Education the key for one of the world's oldest civilisations
How the survival of an ancient religious community rests on the hopes of Iraq’s first Catholic university.
There was a time when Father Dankha Joola had little hope for the survival of his community in Iraq.
“It’s very difficult for me to say this,” said Fr Dankha, of the Chaldean Archdiocese of Erbil, “but to be honest, sometimes I’ve felt like there’s no future for us here.”
In the years after the downfall of dictator Saddam Hussein, Christians in the troubled nation were subjected to an open campaign of harassment at the hands of hard-line Islamists.
But the leaders of the Chaldean community of northern Iraq sensed the worst was still to come. And they were right.
“One very bad thing that happened at that time was that my teacher, a well-respected priest, was killed outside of our Church in Mosul,” Fr Dankha said.
Islamist fighters gunned down Father Ragheed Ganni and three deacons after Sunday mass in June 2007, when the parish priest refused to shut down his church.
His brutal murder, and the subsequent kidnapping and killing of Archbishop Paulos Rahho in 2008, rocked Iraq’s Chaldean community. And it prompted some soul-searching in the young Dankha Joola.
“I realised we needed leaders at that time, because without leaders, we cannot maintain our people,” he said.
“When you get such a clear calling from God, you cannot ignore it, and that's why I decided to enter the seminary, to study and become a priest so I could serve my community.”
The crisis escalated further when Islamic State jihadists stormed northern Iraq’s villages with an ultimatum for Chaldean Catholics: “Convert, flee or die”.
Many felt they had no choice but to leave.
Father Dankha with Pope Francis.
Before 2003, Iraq’s Christian population numbered upwards of 1.5 million; it’s now estimated as little as a quarter of them remain.
Islamic State’s initial assault alone displaced some 125,000 Chaldeans from Mosul and other Christian towns like Qaraqosh and Tel Askof.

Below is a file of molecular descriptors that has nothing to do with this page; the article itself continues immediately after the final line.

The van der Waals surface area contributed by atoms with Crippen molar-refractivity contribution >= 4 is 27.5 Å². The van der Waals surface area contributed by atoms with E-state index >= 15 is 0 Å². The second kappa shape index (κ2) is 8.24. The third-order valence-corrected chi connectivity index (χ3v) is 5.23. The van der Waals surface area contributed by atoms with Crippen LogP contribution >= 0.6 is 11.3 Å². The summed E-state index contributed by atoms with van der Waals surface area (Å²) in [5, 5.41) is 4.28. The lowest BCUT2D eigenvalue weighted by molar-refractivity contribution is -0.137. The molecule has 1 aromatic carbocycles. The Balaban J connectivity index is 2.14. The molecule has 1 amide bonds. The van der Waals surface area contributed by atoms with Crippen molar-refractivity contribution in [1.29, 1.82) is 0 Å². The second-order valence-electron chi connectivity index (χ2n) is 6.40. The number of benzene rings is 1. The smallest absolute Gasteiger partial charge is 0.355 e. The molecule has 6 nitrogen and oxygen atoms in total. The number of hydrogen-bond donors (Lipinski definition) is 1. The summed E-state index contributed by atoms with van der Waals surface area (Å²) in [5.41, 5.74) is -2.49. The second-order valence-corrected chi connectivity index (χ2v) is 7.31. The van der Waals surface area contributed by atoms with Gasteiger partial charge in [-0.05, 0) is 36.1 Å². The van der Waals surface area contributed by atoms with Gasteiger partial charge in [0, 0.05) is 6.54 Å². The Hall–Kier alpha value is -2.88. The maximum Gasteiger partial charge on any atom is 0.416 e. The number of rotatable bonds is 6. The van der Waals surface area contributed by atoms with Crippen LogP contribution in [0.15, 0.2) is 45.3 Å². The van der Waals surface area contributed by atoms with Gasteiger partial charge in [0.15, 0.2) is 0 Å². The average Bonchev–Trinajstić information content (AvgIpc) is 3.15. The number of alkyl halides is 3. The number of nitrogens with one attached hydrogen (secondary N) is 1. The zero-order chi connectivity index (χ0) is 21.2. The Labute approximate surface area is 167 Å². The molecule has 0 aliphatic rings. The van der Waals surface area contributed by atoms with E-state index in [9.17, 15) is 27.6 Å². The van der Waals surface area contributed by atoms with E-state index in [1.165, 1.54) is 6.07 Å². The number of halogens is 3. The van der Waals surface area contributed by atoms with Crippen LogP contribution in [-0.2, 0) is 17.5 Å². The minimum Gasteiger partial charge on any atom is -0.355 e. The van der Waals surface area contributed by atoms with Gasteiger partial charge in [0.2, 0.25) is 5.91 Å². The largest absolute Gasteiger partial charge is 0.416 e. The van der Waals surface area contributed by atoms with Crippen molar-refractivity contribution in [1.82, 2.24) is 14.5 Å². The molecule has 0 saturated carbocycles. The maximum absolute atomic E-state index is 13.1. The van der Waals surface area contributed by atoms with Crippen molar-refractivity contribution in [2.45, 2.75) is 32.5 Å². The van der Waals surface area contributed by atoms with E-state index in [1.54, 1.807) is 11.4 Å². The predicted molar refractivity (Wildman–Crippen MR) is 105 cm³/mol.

The situation prompted Reverend Bashar Warda, the Chaldean Archbishop of Erbil, to warn that Christianity in Iraq was “perilously close to extinction”.
“In Iraq there is no redress for those who have lost properties, homes and businesses,” he said. “Tens of thousands of Christians have nothing to show for their life’s work, in places where their families have lived for thousands of years.”
Hope in education
Archbishop Warda decided the best way to respond to the turmoil was to educate young people.
He wanted to build a Catholic university in Iraq as an act of defiance – “a way of fighting back” – but also as a beacon of hope that would promote peace and convince his people to stay.
In a visit to Australia in 2015, he sought support from ACU to establish a university in Erbil, the capital of Iraqi Kurdistan.
But it wasn’t funds that the Archbishop needed most; rather, it was a chance to turn capable and committed Chaldeans into future leaders.
He chose Fr Dankha as a recipient of an ACU scholarship aimed at assisting in the establishment and growth of the new Catholic University of Erbil (CUE).
“Archbishop Warda believes in the educational system in Australia, and at that time of crisis in our country, he told me, ‘we need leaders, so you should go’,” said Fr Dankha, who until then was a humanitarian aid worker at Iraq’s refugee camps.
Fr Dankha arrived in Sydney in 2016 to study his Master of Educational Leadership at ACU’s North Sydney Campus. In 2018, after completing his degree, he returned to Iraq and took up his current role as Vice-Chancellor of Public Relations at CUE.